Press Release Mar 15, 2010

Conservation Groups Call on Interior Secretary to Protect Clean Air in Rocky Mountain National Park

Groups Take Aim at Hazy Skies, Inadequate State Rules; Call for Better Pollution Controls for Coal-Burning Power Plants

Denver, Colo. – WildEarth Guardians and the National Parks Conservation Association (NPCA) today called on the Secretary of Interior to protect Rocky Mountain National Park from haze-forming air pollution by requiring the State of Colorado to fix its air quality rules.

“It’s time to clear the air. Colorado needs better standards to ensure lasting protection of this alpine treasure,” said Karen Hevel-Mingo, NPCA Southwest Regional Office Program Manager. “Rocky Mountain National Park is an irreplaceable landscape that attracts important tourist dollars to the region. We can’t afford to lose either to air pollution.”

Despite its prominence, Rocky Mountain National Park is increasingly impacted by air pollution. Modeling prepared by the Colorado Department of Public Health and Environment shows that visibility in Rocky Mountain National Park is up to 90 percent worse than natural conditions, and the agency has declared that “visibility improvement [is] needed.” Half of the national park is also considered to be in violation of national air quality standards limiting smog, or ground-level ozone. Studies also show that nitrogen deposition linked to air pollution is occurring at a rate above critical thresholds, altering water and soil chemistry in the park.

“Clean air in Rocky Mountain National Park is under siege and that’s not just bad news for the Park, that’s bad news for Colorado,” said Jeremy Nichols, Climate and Energy Program Director for WildEarth Guardians. “For the sake of our health and the future of our park, it’s time for drastic cuts in air pollution.”

The groups today petitioned Interior Secretary Ken Salazar to declare that visibility in Rocky Mountain National Park is impaired as a result of air pollution from 12 coal-fired boilers and one coal-fired cement kiln in Colorado, including:

• Xcel Energy’s Cherokee Coal-fired Unit 4, located in Denver;
• Tri-State’s Craig Coal-fired Units 1 and 2, located in Craig;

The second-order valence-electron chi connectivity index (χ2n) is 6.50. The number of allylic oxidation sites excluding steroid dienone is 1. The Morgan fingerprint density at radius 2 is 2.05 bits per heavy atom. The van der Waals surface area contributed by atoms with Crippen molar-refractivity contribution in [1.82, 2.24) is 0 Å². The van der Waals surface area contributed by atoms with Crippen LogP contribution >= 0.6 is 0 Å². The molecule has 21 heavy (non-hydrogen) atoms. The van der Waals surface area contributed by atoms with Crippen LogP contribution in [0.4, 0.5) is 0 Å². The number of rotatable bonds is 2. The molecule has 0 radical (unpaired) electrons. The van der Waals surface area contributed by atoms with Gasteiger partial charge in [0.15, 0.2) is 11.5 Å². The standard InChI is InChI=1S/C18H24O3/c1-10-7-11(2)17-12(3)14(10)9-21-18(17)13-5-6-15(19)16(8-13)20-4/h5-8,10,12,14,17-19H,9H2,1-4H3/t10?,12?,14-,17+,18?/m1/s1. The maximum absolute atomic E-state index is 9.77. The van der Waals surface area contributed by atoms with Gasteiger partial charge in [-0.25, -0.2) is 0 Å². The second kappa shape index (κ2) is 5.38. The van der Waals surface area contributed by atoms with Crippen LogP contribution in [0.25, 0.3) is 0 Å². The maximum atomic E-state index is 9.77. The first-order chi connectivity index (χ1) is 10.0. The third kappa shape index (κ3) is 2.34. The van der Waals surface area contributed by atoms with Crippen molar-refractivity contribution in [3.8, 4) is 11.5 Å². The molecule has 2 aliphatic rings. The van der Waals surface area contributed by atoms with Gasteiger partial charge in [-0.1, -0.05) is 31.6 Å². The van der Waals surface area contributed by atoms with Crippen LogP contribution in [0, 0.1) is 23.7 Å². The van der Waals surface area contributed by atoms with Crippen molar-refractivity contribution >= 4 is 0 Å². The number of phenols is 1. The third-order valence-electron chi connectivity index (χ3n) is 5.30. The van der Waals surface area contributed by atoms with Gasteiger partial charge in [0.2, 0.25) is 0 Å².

• Xcel Energy’s Hayden Coal-fired Units 1 and 2, located in Hayden;
• CEMEX, Inc.’s Lyons Cement Plant, located in Lyons;
• Colorado Springs Utilities’ Martin Drake Coal-fired Units 5, 6, and 7, located in Colorado Springs;
• Xcel Energy’s Pawnee Coal-fired Unit 1, located in Brush;
• Colorado Energy Nations (formerly Trigen) Coal-fired Units 4 and 5, located in Golden; and
• Xcel Energy’s Valmont Coal-fired Unit 5, located in Boulder.

Under the Clean Air Act, the Interior Secretary can officially certify visibility impairment in national parks. Upon certification, states are required to substantially reduce emissions from the largest and oldest sources of air pollution to reduce haze. Although Colorado has adopted pollution control rules, these rules have failed to ensure up-to-date pollution control standards are met and have come under fire by the National Park Service and citizens groups.

“Even the National Park Service agrees, Colorado’s attempts to reduce haze have fallen short,” said Nichols. “We need the Interior Department to step in, to protect Rocky Mountain National Park, and force the state to meaningfully clean up these aging coal plants.”

Colorado has also been criticized by the U.S. Environmental Protection Agency for failing to take adequate steps to reduce haze in national parks. In early 2009, the agency found that the state “failed to submit for EPA review and approval” a plan to improve visibility in national parks.

WildEarth Guardians and NPCA hope that official certification of visibility impairment by the Interior Secretary will ensure Colorado fixes its rules and fully protects Rocky Mountain National Park.

Rocky Mountain National Park was established in 1915 as the nation’s ninth national park. The 265,000 acre park is described by the State of Colorado as a “living showcase of the grandeur of the Rocky Mountains with elevations ranging from 8,000 feet in the lower valleys to over 14,250 feet on the summit of Long’s Peak.” It is the largest national park in Colorado; in 2008 it was visited by over 2.7 million people, who spent about $235 million, and helped support about 5,000 regional jobs.


About National Parks Conservation Association
Since 1919, the nonpartisan National Parks Conservation Association (NPCA) has been the leading voice in safeguarding our national parks. NPCA and its more than one million members and supporters work together to protect and preserve our nation’s natural, historical, and cultural heritage for future generations. For more information, visit

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